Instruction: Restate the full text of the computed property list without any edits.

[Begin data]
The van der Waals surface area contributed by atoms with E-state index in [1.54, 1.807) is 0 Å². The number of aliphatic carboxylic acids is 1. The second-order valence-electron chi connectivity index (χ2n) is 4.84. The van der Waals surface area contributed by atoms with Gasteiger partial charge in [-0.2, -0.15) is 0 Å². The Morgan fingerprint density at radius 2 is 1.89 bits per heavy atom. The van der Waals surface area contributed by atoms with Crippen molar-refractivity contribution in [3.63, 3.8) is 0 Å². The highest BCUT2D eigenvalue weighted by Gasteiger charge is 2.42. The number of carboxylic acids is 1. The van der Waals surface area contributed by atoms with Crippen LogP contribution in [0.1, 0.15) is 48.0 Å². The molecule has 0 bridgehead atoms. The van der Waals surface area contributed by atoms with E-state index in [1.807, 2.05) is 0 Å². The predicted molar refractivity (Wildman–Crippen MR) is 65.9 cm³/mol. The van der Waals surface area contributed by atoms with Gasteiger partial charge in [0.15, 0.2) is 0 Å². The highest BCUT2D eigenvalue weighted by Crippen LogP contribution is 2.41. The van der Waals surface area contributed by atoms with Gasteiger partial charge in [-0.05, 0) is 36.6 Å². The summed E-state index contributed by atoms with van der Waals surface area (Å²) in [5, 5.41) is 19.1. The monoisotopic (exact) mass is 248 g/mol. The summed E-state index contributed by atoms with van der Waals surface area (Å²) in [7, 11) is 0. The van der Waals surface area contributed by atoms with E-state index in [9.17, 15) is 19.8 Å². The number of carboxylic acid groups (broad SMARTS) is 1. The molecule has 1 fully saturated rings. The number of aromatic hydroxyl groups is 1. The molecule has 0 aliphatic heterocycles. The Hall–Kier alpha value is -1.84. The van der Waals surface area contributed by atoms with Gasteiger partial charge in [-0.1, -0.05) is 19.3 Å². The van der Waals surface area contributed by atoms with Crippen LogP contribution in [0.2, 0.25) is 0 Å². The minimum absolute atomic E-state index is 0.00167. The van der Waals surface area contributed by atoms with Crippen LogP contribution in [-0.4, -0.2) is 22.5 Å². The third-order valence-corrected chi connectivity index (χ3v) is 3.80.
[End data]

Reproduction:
The van der Waals surface area contributed by atoms with E-state index in [1.54, 1.807) is 0 Å². The number of aliphatic carboxylic acids is 1. The second-order valence-electron chi connectivity index (χ2n) is 4.84. The van der Waals surface area contributed by atoms with Gasteiger partial charge in [-0.2, -0.15) is 0 Å². The Morgan fingerprint density at radius 2 is 1.89 bits per heavy atom. The van der Waals surface area contributed by atoms with Crippen molar-refractivity contribution in [3.63, 3.8) is 0 Å². The highest BCUT2D eigenvalue weighted by Gasteiger charge is 2.42. The number of carboxylic acids is 1. The van der Waals surface area contributed by atoms with Crippen LogP contribution in [0.1, 0.15) is 48.0 Å². The molecule has 0 bridgehead atoms. The van der Waals surface area contributed by atoms with E-state index in [1.807, 2.05) is 0 Å². The predicted molar refractivity (Wildman–Crippen MR) is 65.9 cm³/mol. The van der Waals surface area contributed by atoms with Gasteiger partial charge in [0.15, 0.2) is 0 Å². The highest BCUT2D eigenvalue weighted by Crippen LogP contribution is 2.41. The van der Waals surface area contributed by atoms with Gasteiger partial charge in [-0.05, 0) is 36.6 Å². The summed E-state index contributed by atoms with van der Waals surface area (Å²) in [5, 5.41) is 19.1. The monoisotopic (exact) mass is 248 g/mol. The summed E-state index contributed by atoms with van der Waals surface area (Å²) in [7, 11) is 0. The van der Waals surface area contributed by atoms with E-state index in [9.17, 15) is 19.8 Å². The number of carboxylic acid groups (broad SMARTS) is 1. The molecule has 1 fully saturated rings. The number of aromatic hydroxyl groups is 1. The molecule has 0 aliphatic heterocycles. The Hall–Kier alpha value is -1.84. The van der Waals surface area contributed by atoms with Gasteiger partial charge in [-0.1, -0.05) is 19.3 Å². The van der Waals surface area contributed by atoms with Crippen LogP contribution in [0.2, 0.25) is 0 Å². The minimum absolute atomic E-state index is 0.00167. The van der Waals surface area contributed by atoms with Crippen LogP contribution in [-0.4, -0.2) is 22.5 Å². The third-order valence-corrected chi connectivity index (χ3v) is 3.80.